With so many bow sights available on the market, picking the right one for you might be a little much to swallow. I get a chuckle these days with how many options there are given the fond memories I have of my first bow sight. These days, it would look like more of a joke than a bow sight. It was a rusty relic begging for attention.
Bow sights really are something else these days with the level of craftsmanship that’s put into them and the mind-blowing precision they can provide. From fiber optic pins to micro adjustments and built-in rangefinders, they are a work of art. It is undeniable that they have made us a more successful bowhunter of the modern day.
Finding a bow sight that checks all of the boxes can be an uphill climb. Lucky for you, we like to climb here at GearJunkie. We’ve broken down our top picks of bow sights for 2023. For a side-by-side spec comparison, have a look at our chart, and be sure to read our buyer’s guide to help you decide which bow sight is best for you
The Best Bow Sights for Hunting of 2023
- Best Overall: Black Gold Ascent Verdict
- Best Budget: Redline R3
- Best Single-Pin: HHA Tetra Single Pin
- Best Multi-Pin: CBE Trek Pro
- Best in Technology: Garmin A1i Pro
Bow Sight Comparison Chart
Why You Should Trust Us
Well, we bow hunt … a lot. Luckily, we have the opportunity to have multiple sights on hand to test in varying hunting scenarios and extremely differing conditions. We test bow sights in the mountains and on the plains. They hone in on targets in broad daylight and in the dwindling glimmer of last light.
Rain? Yup. Snow? Definitely. Brutal heat? We’ve cooked them and then some. Our goal is to get them into the field the same way you will, so you can be confident in the stances we take.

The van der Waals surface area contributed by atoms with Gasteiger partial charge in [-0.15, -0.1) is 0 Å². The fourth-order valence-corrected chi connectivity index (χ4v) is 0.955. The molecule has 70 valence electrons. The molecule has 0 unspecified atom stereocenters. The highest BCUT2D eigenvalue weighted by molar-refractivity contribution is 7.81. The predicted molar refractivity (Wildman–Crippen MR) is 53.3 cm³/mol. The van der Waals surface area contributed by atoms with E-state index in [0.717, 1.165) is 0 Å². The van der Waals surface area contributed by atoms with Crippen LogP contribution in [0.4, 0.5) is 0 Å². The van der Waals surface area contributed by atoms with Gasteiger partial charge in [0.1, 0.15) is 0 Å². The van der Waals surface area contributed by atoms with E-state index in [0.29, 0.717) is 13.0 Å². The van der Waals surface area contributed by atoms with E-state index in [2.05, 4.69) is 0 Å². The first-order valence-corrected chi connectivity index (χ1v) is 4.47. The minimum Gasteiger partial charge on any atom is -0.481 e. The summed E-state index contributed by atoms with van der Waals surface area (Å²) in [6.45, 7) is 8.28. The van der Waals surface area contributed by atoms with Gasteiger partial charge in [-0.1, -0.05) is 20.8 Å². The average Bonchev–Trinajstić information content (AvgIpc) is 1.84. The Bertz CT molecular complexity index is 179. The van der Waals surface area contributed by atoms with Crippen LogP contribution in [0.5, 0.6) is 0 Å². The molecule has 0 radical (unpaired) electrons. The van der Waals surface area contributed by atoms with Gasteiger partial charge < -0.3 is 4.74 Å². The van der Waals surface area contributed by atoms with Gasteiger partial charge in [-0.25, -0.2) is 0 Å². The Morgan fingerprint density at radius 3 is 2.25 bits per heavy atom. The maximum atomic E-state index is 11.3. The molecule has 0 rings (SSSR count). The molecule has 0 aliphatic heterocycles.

As for myself, bowhunting is something I think about every single day and I’m lucky to spend a good majority of my year with a bow in my hand. From the alpine to the desert, I’ve fortunately stalked and ambushed big game animals successfully with a bow and arrow. It’s my passion and I have a deep appreciation for the level of difficulty that goes into a successful archery hunt. Gear that compromises that success is gear I won’t waste my time with.
Buyer’s Guide: How to Choose a Bow Sight
Single-Pin or Multi-Pin Bow Sight?
Perhaps the biggest question for bowhunters looking for a new sight is whether to get a single-pin or a multi-pin version. Each of them has its own pros and potential cons in the field. We’re going to break that down for you here. With any luck, you’ll know exactly what to set your sights on after the fact.
As I mentioned above, multi-pin bow sights are without a doubt the most common bow sights used among bowhunters. There are several reasons for that. The first is they are a set-it-and-forget-it system. With the exception of using a multi-pin slider, your pins are what they are.
This leads me to another benefit: Quick yardage pin acquisition is easier with a multi-pin. When a hunter draws their bow back, they know what their pins are, and there is no “hold on, let me dial,” especially after an animal decides to move.
Lastly, multi-pin bow sights also shed light on arrow trajectory. For instance, if you are aiming with your 40-yard pin, but while doing that, your 20-yard pin is sitting on a branch at the halfway point, you’ve likely got a deflection in your future and need to adjust.